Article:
Quick Reviews: Kate Tempest, David Peace

tempestKate Tempest: The Bricks that Built the Houses

Becky, Harry, and Leon are leaving London in a fourth-hand Ford with a suitcase full of stolen money, in a mess of tangled loyalties and impulses. But can they truly leave the city that’s in their bones?

That’s the blurb. And the story takes us back to nearly a year before this significant moment, to see what led them to desperate measures. I have a hard time making up my mind about this book. There were aspects of it I really liked: the nuanced observation of life in South London, the ability to squeeze so much in a single sentence or description, the ear for dialogue. Plenty of raw emotion too, helping everyone to understand the younger generation better. Yet overall, the structure and the interplay between characters did not quite hold together for me. Too many coincidences, although I could relate with the characters’ struggle to find jobs and meaning in an urban life full of compromises and rejection.

However, Kate Tempest is a very talented and innovative poet and performer, and also a playwright, so I will always read anything she has to offer. She even has rapped with a band and brought out an album. Here is one song which seems to fit well with the novel: ‘The Beigeness’.

tokyozeroDavid Peace: Tokyo Year Zero

David Peace is another performance poet. This became clear to me when I saw him reading from his books in Lyon. He has a sensitive ear, so highly tuned to oral storytelling and any kind of sound effect. So many will find the excessive use of onomatopoeia exasperating (even I did at times, no matter how kindly disposed I am towards the author), but I can discern a purpose to all this. It’s the soundtrack of a  postwar Japan which has hit rock-bottom, has lost its soul, is being humiliated and punished (but also rebuilt). This is most certainly not going to appeal to everyone. The almost unbearably graphic portrayal of the Victors and Losers, the city teeming in bad smells, lice, prostitution, hammering. Peace describes the hunger and despair, the daily suicides and train delays, the overcrowding, with all the juxtapositions and repetitions of a rapper.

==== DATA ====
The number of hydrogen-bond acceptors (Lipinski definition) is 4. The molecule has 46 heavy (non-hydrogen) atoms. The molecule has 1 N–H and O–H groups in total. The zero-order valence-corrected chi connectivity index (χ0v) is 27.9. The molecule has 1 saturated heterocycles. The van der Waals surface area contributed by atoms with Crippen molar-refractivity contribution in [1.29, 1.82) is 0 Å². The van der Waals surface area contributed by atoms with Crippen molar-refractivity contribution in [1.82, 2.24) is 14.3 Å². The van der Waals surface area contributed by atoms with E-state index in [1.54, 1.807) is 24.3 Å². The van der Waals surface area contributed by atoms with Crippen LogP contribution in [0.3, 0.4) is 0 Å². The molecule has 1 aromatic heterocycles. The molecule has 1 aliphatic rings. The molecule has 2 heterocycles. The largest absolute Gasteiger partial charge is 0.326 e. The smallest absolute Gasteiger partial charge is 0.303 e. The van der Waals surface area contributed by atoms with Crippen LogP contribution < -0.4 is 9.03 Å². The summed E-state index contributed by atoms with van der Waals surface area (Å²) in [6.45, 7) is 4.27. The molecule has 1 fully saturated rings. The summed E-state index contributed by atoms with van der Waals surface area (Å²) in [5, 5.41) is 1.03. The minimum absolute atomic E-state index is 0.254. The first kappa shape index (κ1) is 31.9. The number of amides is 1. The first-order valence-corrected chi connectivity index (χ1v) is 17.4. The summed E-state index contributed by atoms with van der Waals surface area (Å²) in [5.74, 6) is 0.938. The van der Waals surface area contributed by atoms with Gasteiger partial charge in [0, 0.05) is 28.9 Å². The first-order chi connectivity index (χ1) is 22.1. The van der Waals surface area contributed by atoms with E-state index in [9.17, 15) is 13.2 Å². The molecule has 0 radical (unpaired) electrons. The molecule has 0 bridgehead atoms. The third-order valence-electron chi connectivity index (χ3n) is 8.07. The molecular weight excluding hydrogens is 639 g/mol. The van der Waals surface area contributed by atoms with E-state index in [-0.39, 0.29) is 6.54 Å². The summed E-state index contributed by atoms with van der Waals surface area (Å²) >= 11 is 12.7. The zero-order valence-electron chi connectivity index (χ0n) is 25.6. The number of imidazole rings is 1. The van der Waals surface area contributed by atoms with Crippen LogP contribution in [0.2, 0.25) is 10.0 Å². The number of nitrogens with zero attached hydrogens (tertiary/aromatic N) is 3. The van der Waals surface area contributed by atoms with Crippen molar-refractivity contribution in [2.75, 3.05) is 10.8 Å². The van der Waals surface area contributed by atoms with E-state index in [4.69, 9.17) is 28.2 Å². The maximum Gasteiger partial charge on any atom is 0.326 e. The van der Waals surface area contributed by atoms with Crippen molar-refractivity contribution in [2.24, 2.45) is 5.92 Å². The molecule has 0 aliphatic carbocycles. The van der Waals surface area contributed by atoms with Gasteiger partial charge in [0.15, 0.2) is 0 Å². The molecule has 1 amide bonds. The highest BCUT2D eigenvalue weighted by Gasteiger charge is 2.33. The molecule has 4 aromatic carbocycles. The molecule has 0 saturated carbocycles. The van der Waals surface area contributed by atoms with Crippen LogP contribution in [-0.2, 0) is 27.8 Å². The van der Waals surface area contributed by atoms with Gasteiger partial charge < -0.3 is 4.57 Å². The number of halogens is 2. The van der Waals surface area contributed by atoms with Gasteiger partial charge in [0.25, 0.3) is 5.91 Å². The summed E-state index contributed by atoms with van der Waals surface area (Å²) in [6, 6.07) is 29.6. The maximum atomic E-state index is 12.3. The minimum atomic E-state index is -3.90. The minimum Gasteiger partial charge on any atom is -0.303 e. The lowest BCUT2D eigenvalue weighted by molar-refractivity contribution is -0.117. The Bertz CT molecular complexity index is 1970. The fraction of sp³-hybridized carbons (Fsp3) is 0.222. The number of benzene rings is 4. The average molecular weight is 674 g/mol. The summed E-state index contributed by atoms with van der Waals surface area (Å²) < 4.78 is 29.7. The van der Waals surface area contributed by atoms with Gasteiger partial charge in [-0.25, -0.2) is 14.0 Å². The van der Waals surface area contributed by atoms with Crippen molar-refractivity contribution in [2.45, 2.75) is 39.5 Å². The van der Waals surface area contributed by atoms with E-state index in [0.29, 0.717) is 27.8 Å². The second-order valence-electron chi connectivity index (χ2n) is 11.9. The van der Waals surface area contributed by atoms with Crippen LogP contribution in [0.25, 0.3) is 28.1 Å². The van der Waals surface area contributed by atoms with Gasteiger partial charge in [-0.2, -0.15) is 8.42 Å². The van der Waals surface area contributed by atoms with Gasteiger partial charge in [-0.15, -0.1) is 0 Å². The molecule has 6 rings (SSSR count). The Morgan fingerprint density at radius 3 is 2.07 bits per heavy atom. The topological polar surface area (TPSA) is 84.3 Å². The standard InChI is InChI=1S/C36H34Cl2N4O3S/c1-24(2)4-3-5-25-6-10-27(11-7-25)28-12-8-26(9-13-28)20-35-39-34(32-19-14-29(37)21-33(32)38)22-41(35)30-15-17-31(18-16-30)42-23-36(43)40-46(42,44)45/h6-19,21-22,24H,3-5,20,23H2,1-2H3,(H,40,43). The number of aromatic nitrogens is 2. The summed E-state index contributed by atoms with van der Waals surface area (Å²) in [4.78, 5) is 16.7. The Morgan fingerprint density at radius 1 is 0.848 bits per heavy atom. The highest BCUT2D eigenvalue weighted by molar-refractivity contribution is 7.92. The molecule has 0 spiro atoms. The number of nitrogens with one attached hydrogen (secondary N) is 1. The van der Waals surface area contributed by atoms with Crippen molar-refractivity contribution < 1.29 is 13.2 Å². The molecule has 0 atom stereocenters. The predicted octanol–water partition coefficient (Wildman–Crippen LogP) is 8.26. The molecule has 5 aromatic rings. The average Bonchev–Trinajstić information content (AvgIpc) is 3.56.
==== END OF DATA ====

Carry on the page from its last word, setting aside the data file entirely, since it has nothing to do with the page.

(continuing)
A very brief summary of the plot: A serial killer seems to be preying on vulnerable young women in 1946 Tokyo but the police are too frightened for their own jobs, too shaken by the trauma of war and the daily crime and horrors they encounter. The unreliable, frenzied, unlikable main character Detective Minami seems to be the only one stubbornly pursuing leads.

As usual in a David Peace novel, there is little comfort or fluffiness or redemption to be expected. An admirable experiment, but one that will divide readers like Marmite.

7 thoughts on “Quick Reviews: Kate Tempest, David Peace”

  1. I just love it when creative artists (such as poets) try their hand at novels and stories, too, Marina Sofia. The results can be fantastic. And even if the story isn’t perfect, there’s just something to it, isn’t there? Thanks for sharing these.

  2. I still need to read a couple of the novels in the Peace’s Red Riding series. He is a great stylist, but I can only stomach his work in measured doses if you know what I mean. Tokyo Year Zero sounds as if it possesses several of his trademark tropes…

  3. I don’t remember if I tried Tokyo Year Zero in French translation or in English, but I couldn’t get past the 50 pages. The difficulty of the language was compounded by the difficulty of the scenes it described. Just too much for me. I admire your tackling it and I understand the small dosage.

    1. His work is very challenging, subject matter and style both. I’m not surprised it takes him a long time to write each book – it takes me a long time to recover after each one.

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